Most of the President’s work is behind-the-scenes. Some of my biggest value addition has come from cleaning up our Section room after reunion events to make sure we don’t get charged a “cleanup fee” (apparently that, too, is not included in tuition). In fact, since apart from leading Section meetings most of your responsibilities won’t make front page news, be prepared to endure endless mockery about your lack of activities. In my case, one member of my section who will remain nameless to protect the guilty – seems to be keeping a diary of how many hours he believes I am engaged in “Presidential” activities. Of course, continually airing this to the Section might just be because he thinks he’s the next Last Comic Standing. In reality, he’s a semi-finalist at best.
In all seriousness, one of the most rewarding parts of this job was exemplified by an incident that took place after our charity auction. Every Section I member contributed heavily in soliciting auction items as well as opening their wallets (four misguided souls even paid for poker lessons from me!), and we raised an astounding $65,000 for two charities that we selected via a vote. The two organizations that we committed to held special relevance and personal ties to members of our Section, but unfortunately the Sichuan Earthquake erupted a few days later.

Some of the Chinese students requested that we transfer $2,000 of our funds to the Earthquake Relief. Despite a section-wide vote overwhelmingly approving the measure, one of the chosen charity champions made the good point that we had already agreed to donate a certain amount, and it wouldn’t be right to just take those funds back from other worthwhile causes.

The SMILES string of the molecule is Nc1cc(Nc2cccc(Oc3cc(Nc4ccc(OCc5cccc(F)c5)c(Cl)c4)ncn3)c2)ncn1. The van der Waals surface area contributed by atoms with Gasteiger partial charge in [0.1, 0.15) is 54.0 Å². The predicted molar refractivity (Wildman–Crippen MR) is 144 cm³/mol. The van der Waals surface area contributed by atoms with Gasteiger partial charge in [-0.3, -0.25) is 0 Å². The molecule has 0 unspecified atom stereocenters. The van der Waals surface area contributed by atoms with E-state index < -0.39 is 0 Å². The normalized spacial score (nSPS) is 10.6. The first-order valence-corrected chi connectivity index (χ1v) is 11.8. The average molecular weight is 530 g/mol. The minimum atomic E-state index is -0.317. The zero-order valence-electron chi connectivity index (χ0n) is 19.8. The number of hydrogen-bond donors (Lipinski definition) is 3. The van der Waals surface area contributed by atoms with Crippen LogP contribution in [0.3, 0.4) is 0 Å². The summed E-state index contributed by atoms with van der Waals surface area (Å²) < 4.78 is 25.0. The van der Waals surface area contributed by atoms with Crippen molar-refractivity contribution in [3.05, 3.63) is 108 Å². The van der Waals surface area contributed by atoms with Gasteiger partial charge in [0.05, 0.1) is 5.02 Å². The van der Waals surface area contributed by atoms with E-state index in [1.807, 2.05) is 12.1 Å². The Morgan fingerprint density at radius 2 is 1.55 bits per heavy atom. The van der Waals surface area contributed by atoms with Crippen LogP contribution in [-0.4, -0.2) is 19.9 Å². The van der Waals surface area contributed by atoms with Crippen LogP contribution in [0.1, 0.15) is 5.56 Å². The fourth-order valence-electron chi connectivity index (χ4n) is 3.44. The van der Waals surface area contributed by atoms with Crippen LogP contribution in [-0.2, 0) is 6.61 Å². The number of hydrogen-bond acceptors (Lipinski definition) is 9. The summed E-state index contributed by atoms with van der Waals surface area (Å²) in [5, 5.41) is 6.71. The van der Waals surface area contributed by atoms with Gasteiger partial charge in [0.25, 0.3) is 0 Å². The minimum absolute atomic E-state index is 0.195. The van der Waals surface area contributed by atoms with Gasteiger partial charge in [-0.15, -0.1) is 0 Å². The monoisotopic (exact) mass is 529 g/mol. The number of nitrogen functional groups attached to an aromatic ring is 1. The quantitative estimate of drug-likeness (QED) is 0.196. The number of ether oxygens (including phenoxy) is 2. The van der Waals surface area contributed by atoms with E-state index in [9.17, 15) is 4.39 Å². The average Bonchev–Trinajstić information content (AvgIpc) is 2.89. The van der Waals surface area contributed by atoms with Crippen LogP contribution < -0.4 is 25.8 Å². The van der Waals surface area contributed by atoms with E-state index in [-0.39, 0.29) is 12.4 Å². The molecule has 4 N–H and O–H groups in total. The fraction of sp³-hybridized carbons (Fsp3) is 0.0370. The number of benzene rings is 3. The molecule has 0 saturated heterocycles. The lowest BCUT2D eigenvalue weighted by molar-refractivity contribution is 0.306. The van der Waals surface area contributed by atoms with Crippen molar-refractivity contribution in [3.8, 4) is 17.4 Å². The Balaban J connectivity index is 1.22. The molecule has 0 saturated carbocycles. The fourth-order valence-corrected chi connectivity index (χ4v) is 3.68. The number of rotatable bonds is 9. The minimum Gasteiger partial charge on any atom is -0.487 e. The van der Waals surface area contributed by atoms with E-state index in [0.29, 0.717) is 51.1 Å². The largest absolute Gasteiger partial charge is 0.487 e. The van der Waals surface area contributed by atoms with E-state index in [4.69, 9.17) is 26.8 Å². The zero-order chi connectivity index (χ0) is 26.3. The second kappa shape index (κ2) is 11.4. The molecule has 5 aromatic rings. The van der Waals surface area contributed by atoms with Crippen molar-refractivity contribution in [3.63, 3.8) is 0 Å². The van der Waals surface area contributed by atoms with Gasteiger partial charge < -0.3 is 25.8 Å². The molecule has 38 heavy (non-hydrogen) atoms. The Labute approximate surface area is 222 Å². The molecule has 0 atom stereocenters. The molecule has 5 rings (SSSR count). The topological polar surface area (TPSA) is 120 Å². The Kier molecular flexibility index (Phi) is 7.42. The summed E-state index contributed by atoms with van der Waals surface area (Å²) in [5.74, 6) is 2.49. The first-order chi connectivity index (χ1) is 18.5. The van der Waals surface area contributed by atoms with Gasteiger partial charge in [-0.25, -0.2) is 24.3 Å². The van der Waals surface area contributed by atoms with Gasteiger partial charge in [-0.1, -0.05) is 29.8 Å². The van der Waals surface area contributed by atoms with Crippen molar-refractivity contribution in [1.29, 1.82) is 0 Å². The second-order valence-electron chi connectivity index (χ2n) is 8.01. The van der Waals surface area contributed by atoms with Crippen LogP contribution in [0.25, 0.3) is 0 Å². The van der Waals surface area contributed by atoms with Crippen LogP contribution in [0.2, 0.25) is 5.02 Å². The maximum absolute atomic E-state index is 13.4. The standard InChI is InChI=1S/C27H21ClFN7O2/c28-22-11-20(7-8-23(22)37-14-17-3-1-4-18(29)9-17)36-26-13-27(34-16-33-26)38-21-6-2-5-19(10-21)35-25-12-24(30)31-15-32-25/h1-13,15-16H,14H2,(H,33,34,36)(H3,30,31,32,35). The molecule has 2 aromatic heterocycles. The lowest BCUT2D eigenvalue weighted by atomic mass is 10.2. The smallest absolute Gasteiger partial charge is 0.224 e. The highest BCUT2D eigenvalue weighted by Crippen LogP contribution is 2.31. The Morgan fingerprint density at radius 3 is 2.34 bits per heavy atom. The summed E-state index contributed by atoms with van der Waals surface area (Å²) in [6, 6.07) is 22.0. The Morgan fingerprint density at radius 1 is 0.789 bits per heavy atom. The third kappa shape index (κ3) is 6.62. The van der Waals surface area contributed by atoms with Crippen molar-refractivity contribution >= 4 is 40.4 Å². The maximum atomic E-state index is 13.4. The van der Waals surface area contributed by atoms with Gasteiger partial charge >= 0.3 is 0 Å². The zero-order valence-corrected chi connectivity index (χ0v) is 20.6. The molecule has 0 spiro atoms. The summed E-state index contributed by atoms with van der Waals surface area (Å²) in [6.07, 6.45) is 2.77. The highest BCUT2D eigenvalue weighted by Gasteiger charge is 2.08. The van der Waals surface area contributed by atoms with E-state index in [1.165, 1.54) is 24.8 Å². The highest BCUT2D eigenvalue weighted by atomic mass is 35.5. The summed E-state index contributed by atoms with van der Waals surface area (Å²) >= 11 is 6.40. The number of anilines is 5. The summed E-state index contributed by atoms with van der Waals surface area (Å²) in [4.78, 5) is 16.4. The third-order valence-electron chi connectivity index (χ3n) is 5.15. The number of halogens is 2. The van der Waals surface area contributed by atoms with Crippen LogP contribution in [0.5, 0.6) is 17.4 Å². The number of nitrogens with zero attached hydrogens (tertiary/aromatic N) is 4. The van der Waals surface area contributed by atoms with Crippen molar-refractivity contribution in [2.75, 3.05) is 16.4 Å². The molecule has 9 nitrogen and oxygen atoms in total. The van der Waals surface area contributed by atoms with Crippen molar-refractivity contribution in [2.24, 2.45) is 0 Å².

There were a few ways to handle this situation. The section had voted to donate to the Chinese efforts and we could have followed that decision without further discussion, but that path would have resulted in this member of the section feeling as if his (very valid!) opinion didn’t count. We could have gone to another vote in the section with the champion reiterating that we had already committed the funds, but that too would have resulted in a messy, confusing situation causing dissension among the group. Instead, my role was to get all the parties together and moderate a discussion about the pros and cons of the situation facing us. I presented an argument that enabled each stakeholder to look at the situation differently, and we eventually reached a compromise that left everyone feeling like their concerns had been heard, the will of the section had been realized, and every involved organization received their fair share.

If I had to run for President again, would I do so? Absolutely. It hasn’t been an easy job, and it might not be the most appreciated activity, but I enjoy doing my part to help create an environment where everyone feels like they can be themselves, and speak comfortably about any concerns they may have. Of course, it’s also pretty clear that I didn’t make a very good Athletic Rep, as my (mis-)management of our flag football team prior to our election of a real Athletic Rep showed.

Section I, without a doubt, would still be the best Section without me in the role of facilitator. But I’ve been fortunate to be involved with many aspects of Section administration, and it’s not often that you’re able to see the complex dynamics up close of a group of 90 very successful, capable people. It’s been an honor to be a Section President, and has certainly enriched my HBS experience.